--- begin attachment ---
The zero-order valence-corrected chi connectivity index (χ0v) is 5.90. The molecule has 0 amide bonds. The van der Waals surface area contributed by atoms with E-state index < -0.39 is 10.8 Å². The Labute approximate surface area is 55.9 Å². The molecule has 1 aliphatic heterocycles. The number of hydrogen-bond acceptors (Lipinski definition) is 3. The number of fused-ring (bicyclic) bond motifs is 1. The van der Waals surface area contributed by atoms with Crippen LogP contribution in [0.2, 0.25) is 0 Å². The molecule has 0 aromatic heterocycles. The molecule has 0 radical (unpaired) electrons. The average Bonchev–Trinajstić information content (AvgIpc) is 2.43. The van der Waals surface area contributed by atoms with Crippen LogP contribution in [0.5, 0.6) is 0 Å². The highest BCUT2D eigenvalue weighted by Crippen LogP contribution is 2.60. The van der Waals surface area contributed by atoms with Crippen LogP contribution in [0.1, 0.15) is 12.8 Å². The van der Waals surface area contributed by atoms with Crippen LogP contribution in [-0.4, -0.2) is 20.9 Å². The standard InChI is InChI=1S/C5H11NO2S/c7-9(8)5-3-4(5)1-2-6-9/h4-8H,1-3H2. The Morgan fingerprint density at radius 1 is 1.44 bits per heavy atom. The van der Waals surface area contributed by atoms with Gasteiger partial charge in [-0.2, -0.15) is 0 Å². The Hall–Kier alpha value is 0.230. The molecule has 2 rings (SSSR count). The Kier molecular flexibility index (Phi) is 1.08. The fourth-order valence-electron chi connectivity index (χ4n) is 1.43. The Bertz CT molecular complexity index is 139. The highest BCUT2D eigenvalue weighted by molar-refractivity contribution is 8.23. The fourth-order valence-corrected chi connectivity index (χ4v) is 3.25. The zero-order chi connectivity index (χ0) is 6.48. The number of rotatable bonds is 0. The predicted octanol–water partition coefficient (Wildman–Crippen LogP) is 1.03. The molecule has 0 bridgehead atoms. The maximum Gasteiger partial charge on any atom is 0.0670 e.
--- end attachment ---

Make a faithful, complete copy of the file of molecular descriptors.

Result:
The zero-order valence-corrected chi connectivity index (χ0v) is 5.90. The molecule has 0 amide bonds. The van der Waals surface area contributed by atoms with E-state index < -0.39 is 10.8 Å². The Labute approximate surface area is 55.9 Å². The molecule has 1 aliphatic heterocycles. The number of hydrogen-bond acceptors (Lipinski definition) is 3. The number of fused-ring (bicyclic) bond motifs is 1. The van der Waals surface area contributed by atoms with Crippen LogP contribution in [0.2, 0.25) is 0 Å². The molecule has 0 aromatic heterocycles. The molecule has 0 radical (unpaired) electrons. The average Bonchev–Trinajstić information content (AvgIpc) is 2.43. The van der Waals surface area contributed by atoms with Crippen LogP contribution in [0.5, 0.6) is 0 Å². The highest BCUT2D eigenvalue weighted by Crippen LogP contribution is 2.60. The van der Waals surface area contributed by atoms with Crippen LogP contribution in [0.1, 0.15) is 12.8 Å². The van der Waals surface area contributed by atoms with Crippen LogP contribution in [-0.4, -0.2) is 20.9 Å². The standard InChI is InChI=1S/C5H11NO2S/c7-9(8)5-3-4(5)1-2-6-9/h4-8H,1-3H2. The Morgan fingerprint density at radius 1 is 1.44 bits per heavy atom. The van der Waals surface area contributed by atoms with Gasteiger partial charge in [-0.2, -0.15) is 0 Å². The Hall–Kier alpha value is 0.230. The molecule has 2 rings (SSSR count). The Kier molecular flexibility index (Phi) is 1.08. The fourth-order valence-electron chi connectivity index (χ4n) is 1.43. The Bertz CT molecular complexity index is 139. The highest BCUT2D eigenvalue weighted by molar-refractivity contribution is 8.23. The fourth-order valence-corrected chi connectivity index (χ4v) is 3.25. The zero-order chi connectivity index (χ0) is 6.48. The number of rotatable bonds is 0. The predicted octanol–water partition coefficient (Wildman–Crippen LogP) is 1.03. The molecule has 0 bridgehead atoms. The maximum Gasteiger partial charge on any atom is 0.0670 e.